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Judges and the law
Judges and the law

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6.9 Summary of Part E

Rule, approach or aidCommentCases
The literal ruleUses plain ordinary grammatical meaning of words and avoids judicial law making, but can lead to absurd decisions and injustices and assumes unattainable perfection in draftsmanshipFisher v Bell (1960)
The golden ruleThis starts from the literal approach but avoids absurdity or inconsistency and the court can modify or add words. It is limited in scope and there is no definition or measurement for an absurdityAdler v George (1964) Re Sigsworth (1935)
The mischief ruleThis looks at the gap in the previous rule and interprets the words so as to advance the remedy. Is very near to the purposive approach and has been favoured by the Law Commission in a review of the rules of statutory interpretationCorkery v Carpenter (1951)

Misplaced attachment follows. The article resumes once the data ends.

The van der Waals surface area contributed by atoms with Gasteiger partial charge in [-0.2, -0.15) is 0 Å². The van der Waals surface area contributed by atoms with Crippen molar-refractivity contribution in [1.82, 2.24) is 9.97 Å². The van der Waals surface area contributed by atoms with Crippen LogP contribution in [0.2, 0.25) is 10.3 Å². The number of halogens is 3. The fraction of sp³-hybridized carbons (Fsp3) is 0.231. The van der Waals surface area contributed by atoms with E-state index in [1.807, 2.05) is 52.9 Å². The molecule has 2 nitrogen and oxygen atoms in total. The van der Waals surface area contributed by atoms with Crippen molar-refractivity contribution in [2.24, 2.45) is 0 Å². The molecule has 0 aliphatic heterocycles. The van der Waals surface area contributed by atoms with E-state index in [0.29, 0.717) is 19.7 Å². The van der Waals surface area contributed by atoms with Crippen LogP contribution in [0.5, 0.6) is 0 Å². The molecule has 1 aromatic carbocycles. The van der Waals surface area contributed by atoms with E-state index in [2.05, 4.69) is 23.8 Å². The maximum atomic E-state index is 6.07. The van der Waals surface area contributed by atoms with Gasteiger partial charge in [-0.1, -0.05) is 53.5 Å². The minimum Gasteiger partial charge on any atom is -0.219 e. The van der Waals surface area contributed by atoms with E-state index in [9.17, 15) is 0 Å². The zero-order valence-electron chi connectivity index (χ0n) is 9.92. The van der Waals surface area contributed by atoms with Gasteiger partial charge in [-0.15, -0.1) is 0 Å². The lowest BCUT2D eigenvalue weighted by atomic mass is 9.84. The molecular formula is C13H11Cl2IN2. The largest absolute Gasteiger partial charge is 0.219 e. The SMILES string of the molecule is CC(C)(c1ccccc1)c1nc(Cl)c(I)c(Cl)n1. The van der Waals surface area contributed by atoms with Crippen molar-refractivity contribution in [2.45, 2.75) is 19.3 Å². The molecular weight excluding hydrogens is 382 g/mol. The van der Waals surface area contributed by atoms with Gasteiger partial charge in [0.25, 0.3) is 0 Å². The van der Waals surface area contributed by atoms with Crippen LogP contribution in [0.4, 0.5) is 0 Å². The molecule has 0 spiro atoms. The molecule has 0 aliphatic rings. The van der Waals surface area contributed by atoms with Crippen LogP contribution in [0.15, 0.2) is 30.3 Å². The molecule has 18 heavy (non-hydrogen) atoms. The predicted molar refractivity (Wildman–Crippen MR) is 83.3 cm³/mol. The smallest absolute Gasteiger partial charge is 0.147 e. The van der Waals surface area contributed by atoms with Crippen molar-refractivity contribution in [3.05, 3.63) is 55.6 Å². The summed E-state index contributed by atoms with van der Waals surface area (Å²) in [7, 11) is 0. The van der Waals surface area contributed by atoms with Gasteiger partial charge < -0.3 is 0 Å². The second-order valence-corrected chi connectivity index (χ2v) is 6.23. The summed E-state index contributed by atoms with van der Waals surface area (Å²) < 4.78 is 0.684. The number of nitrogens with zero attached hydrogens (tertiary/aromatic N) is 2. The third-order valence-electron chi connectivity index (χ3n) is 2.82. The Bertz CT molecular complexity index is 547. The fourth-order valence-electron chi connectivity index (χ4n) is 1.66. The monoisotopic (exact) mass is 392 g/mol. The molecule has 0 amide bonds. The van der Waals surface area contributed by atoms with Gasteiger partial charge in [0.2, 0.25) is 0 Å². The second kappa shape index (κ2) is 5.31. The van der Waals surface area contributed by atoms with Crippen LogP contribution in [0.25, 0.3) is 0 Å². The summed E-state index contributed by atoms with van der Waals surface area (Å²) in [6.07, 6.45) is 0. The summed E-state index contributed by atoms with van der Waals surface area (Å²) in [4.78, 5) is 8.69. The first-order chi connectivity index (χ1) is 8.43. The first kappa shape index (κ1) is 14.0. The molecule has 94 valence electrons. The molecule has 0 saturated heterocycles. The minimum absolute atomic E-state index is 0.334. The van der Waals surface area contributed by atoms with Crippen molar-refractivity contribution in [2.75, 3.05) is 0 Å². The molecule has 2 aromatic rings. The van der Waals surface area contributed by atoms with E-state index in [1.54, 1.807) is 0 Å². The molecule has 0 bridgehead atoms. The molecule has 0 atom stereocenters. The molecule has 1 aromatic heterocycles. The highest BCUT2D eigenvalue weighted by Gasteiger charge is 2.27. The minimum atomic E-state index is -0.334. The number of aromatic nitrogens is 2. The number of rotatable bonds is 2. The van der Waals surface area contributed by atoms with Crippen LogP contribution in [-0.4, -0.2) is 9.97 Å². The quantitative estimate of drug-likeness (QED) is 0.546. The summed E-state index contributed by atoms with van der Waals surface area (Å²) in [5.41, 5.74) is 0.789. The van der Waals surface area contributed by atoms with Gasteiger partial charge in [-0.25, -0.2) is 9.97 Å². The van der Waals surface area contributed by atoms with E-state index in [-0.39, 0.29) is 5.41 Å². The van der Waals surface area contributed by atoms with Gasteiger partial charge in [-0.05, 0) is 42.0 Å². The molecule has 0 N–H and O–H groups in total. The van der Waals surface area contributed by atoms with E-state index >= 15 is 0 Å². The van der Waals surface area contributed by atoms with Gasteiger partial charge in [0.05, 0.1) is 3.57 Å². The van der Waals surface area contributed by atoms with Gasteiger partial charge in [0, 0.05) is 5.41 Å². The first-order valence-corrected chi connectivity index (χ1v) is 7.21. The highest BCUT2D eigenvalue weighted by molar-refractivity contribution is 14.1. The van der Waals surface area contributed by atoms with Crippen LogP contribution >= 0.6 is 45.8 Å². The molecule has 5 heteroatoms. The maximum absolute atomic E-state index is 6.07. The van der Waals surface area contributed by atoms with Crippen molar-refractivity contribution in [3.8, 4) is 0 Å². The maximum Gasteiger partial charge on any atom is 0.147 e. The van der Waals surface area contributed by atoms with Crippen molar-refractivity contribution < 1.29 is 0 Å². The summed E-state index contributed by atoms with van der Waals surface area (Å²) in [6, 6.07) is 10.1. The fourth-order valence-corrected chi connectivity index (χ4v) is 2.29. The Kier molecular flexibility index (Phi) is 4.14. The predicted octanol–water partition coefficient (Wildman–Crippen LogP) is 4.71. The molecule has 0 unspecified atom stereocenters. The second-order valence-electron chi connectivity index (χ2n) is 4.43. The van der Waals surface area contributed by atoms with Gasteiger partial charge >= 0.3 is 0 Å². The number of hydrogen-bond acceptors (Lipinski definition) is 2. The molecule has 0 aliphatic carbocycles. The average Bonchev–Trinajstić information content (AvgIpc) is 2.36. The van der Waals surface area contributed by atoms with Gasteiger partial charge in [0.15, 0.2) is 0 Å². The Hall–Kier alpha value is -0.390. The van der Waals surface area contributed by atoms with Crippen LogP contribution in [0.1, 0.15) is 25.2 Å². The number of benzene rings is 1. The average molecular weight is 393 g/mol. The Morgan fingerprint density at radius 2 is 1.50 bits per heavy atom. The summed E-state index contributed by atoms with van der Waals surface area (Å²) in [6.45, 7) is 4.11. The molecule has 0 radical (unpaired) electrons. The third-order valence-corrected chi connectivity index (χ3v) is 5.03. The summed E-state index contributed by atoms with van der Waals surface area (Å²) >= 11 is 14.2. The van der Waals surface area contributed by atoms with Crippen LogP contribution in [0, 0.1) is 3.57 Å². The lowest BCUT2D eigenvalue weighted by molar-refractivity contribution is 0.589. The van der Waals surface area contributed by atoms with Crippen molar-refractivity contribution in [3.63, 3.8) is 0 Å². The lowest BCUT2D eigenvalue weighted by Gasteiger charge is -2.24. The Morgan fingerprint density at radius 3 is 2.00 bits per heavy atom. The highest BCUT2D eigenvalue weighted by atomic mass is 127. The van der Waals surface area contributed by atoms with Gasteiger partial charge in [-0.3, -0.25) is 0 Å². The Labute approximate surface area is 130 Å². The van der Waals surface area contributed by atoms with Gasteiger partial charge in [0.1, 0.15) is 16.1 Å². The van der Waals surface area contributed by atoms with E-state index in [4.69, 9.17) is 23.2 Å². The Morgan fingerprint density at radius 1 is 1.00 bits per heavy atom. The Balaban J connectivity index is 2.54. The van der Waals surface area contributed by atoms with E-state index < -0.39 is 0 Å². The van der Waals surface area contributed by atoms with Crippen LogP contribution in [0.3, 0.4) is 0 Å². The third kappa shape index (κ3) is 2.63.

The purposive approachLooks for the intention of Parliament and allows for judicial law makingPickstone v Freemans plc (1998)
Rules of languageLooks at other words in the statute: general words which follow a list are limited to the same kind; a list of words which is not followed by a general word is limited to the items on the list; a word is known by the company it keeps
Intrinsic aidsThings in the Act, especially short or long title, any preamble and definition, sections. Also 1978 Interpretation Act
Extrinsic aidsThings outside the statute which help place it in context, e.g. earlier statutes, Hansard, international conventions